Oatmeal is an especially good option to include in your hemorrhoids diet when you’re trying to reduce symptoms of piles.

It contains a specific kind of soluble fiber called beta-glucan, which benefits your gut microbiome by acting like a prebiotic. Prebiotics help feed the friendly bacteria in your gut (14Trusted Source, 15Trusted Source).

When shopping for oatmeal, keep in mind that steel-cut oats take longer to cook but are less processed. They provide a more toothsome bite and about 5 grams of fiber per 1/4-cup (40-gram) serving of dry oats, compared with 4 grams for quick-cook or rolled oats

Fruits and Vegetables

ou can’t go wrong with plant foods. Keep the skins on when they’re thin, like on apples, pears, plums, and potatoes. That’s where the insoluble fiber is, as well as compounds called flavonoids that can help control hemorrhoid bleeding.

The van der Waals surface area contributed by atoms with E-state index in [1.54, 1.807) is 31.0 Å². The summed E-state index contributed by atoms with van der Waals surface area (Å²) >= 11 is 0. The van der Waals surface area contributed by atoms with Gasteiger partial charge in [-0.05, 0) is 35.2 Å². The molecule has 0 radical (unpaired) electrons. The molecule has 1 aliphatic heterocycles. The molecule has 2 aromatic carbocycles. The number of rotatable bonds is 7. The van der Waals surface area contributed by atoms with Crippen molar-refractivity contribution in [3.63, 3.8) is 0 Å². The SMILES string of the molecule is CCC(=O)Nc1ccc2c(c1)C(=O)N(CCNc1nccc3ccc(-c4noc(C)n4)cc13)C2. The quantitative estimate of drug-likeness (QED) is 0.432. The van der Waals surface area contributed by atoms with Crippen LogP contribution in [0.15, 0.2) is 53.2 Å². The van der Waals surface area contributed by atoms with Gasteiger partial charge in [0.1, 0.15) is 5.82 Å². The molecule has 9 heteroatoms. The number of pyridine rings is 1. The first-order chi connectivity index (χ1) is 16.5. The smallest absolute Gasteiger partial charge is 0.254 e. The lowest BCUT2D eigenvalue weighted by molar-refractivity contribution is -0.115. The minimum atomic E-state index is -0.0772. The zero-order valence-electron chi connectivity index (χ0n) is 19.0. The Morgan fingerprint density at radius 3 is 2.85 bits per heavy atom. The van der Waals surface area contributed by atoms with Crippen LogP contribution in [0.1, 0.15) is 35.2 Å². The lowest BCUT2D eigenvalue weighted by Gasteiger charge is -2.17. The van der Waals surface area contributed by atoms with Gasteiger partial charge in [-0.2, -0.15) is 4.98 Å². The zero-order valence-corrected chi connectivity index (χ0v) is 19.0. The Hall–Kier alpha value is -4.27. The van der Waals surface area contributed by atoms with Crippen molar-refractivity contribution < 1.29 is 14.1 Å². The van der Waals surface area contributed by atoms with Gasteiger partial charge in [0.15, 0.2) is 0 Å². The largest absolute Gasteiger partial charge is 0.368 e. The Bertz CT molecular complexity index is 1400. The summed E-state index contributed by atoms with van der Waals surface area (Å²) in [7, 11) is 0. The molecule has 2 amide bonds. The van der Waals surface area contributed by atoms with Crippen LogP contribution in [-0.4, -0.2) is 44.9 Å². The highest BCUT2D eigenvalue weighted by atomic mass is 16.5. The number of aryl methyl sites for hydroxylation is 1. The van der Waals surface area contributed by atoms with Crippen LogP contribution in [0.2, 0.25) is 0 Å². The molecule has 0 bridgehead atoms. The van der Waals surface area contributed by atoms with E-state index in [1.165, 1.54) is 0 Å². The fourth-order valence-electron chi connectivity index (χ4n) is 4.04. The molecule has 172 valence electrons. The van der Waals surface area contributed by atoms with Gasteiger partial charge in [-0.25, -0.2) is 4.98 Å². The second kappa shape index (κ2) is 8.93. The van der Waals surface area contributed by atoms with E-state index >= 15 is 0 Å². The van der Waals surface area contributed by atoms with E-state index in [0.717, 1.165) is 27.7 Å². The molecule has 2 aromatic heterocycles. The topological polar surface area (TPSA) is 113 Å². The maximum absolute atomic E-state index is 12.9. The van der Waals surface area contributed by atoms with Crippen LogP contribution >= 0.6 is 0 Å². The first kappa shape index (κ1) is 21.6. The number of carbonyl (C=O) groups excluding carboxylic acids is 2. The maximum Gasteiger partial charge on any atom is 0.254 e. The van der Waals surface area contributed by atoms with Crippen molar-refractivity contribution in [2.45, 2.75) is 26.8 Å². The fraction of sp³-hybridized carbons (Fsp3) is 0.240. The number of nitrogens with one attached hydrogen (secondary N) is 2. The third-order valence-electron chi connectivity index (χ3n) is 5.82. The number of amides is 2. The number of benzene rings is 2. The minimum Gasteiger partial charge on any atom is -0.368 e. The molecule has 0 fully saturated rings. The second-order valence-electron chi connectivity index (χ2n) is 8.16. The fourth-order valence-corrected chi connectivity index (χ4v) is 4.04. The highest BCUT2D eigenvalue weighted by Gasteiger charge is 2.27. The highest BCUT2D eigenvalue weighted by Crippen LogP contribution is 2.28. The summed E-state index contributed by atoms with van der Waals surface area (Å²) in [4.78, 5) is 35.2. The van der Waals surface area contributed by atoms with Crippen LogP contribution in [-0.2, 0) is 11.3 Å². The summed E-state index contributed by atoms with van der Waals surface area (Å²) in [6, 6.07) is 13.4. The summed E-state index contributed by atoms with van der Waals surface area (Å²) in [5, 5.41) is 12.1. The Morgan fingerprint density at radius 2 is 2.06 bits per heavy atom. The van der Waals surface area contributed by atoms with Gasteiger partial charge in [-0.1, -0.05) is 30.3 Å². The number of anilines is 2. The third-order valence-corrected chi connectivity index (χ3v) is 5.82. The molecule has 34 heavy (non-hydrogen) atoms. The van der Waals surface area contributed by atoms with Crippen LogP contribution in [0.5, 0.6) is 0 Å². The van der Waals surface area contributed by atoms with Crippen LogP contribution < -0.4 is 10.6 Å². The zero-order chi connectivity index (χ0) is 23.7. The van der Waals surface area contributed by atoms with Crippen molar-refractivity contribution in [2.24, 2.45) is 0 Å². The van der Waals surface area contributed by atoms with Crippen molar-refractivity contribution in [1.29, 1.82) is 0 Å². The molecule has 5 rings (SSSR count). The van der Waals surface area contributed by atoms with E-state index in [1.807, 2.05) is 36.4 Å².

Brightly colored produce — berries, grapes, tomatoes, and kale and other dark, leafy greens — are generally rich in flavonoids. And the fresher, the better. Try to keep them whole and not damage the skins or leaves until you’re ready to eat them. Avoid cooking to the point that their color fades.

A serving of fruit is often good for at least 10% of your daily fiber, usually 3 to 4 grams. A cup of leafy greens, broccoli, Brussels sprouts, winter squash, or green peas will get you 4 to 5 grams of fiber.

Some veggies and fruits have fiber plus a lot of water. Cucumbers, celery, mild bell peppers, and watermelon are mostly water — more than 90%.

Make a habit of adding another fruit or vegetable to any meal, like berries or bananas in your cereal, apple chunks on your salad, spinach in your omelet, or grated zucchini in your spaghetti sauce.